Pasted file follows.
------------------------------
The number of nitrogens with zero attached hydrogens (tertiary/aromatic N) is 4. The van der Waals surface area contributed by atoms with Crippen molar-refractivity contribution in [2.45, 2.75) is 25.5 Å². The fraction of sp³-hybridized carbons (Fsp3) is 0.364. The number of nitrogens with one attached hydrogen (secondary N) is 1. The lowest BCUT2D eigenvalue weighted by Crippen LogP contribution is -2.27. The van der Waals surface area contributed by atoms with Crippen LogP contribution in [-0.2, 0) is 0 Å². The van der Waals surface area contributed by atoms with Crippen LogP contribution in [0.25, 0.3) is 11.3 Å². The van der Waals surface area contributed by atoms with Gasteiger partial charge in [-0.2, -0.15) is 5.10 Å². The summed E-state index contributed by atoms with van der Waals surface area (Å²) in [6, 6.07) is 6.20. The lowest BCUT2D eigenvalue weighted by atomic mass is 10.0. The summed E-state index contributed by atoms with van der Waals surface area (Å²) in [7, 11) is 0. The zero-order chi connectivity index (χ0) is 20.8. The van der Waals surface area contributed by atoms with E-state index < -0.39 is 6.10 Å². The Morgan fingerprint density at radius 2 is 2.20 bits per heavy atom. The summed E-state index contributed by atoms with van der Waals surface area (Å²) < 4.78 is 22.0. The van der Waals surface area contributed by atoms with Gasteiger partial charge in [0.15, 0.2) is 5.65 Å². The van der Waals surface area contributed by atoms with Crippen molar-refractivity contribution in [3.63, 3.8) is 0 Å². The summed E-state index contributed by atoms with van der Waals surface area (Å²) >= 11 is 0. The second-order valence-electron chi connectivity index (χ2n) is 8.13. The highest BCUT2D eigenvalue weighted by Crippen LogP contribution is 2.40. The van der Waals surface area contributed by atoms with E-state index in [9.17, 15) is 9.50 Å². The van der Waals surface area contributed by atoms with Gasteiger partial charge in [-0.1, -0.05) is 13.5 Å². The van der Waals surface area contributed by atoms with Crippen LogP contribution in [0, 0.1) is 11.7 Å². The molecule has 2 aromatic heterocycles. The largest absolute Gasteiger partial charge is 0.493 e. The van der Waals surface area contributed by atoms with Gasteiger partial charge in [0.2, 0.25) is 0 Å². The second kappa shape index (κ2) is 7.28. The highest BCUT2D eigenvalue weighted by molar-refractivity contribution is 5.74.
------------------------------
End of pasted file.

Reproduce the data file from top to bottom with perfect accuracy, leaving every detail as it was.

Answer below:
The number of nitrogens with zero attached hydrogens (tertiary/aromatic N) is 4. The van der Waals surface area contributed by atoms with Crippen molar-refractivity contribution in [2.45, 2.75) is 25.5 Å². The fraction of sp³-hybridized carbons (Fsp3) is 0.364. The number of nitrogens with one attached hydrogen (secondary N) is 1. The lowest BCUT2D eigenvalue weighted by Crippen LogP contribution is -2.27. The van der Waals surface area contributed by atoms with Crippen LogP contribution in [-0.2, 0) is 0 Å². The van der Waals surface area contributed by atoms with Crippen LogP contribution in [0.25, 0.3) is 11.3 Å². The van der Waals surface area contributed by atoms with Gasteiger partial charge in [-0.2, -0.15) is 5.10 Å². The summed E-state index contributed by atoms with van der Waals surface area (Å²) in [6, 6.07) is 6.20. The lowest BCUT2D eigenvalue weighted by atomic mass is 10.0. The summed E-state index contributed by atoms with van der Waals surface area (Å²) in [7, 11) is 0. The zero-order chi connectivity index (χ0) is 20.8. The van der Waals surface area contributed by atoms with E-state index < -0.39 is 6.10 Å². The Morgan fingerprint density at radius 2 is 2.20 bits per heavy atom. The summed E-state index contributed by atoms with van der Waals surface area (Å²) < 4.78 is 22.0. The van der Waals surface area contributed by atoms with Gasteiger partial charge in [0.15, 0.2) is 5.65 Å². The van der Waals surface area contributed by atoms with Crippen molar-refractivity contribution in [3.63, 3.8) is 0 Å². The summed E-state index contributed by atoms with van der Waals surface area (Å²) >= 11 is 0. The second-order valence-electron chi connectivity index (χ2n) is 8.13. The highest BCUT2D eigenvalue weighted by Crippen LogP contribution is 2.40. The van der Waals surface area contributed by atoms with E-state index in [9.17, 15) is 9.50 Å². The van der Waals surface area contributed by atoms with Gasteiger partial charge in [-0.1, -0.05) is 13.5 Å². The van der Waals surface area contributed by atoms with Crippen LogP contribution in [0, 0.1) is 11.7 Å². The molecule has 2 aromatic heterocycles. The largest absolute Gasteiger partial charge is 0.493 e. The van der Waals surface area contributed by atoms with Gasteiger partial charge in [0.2, 0.25) is 0 Å². The second kappa shape index (κ2) is 7.28. The highest BCUT2D eigenvalue weighted by molar-refractivity contribution is 5.74.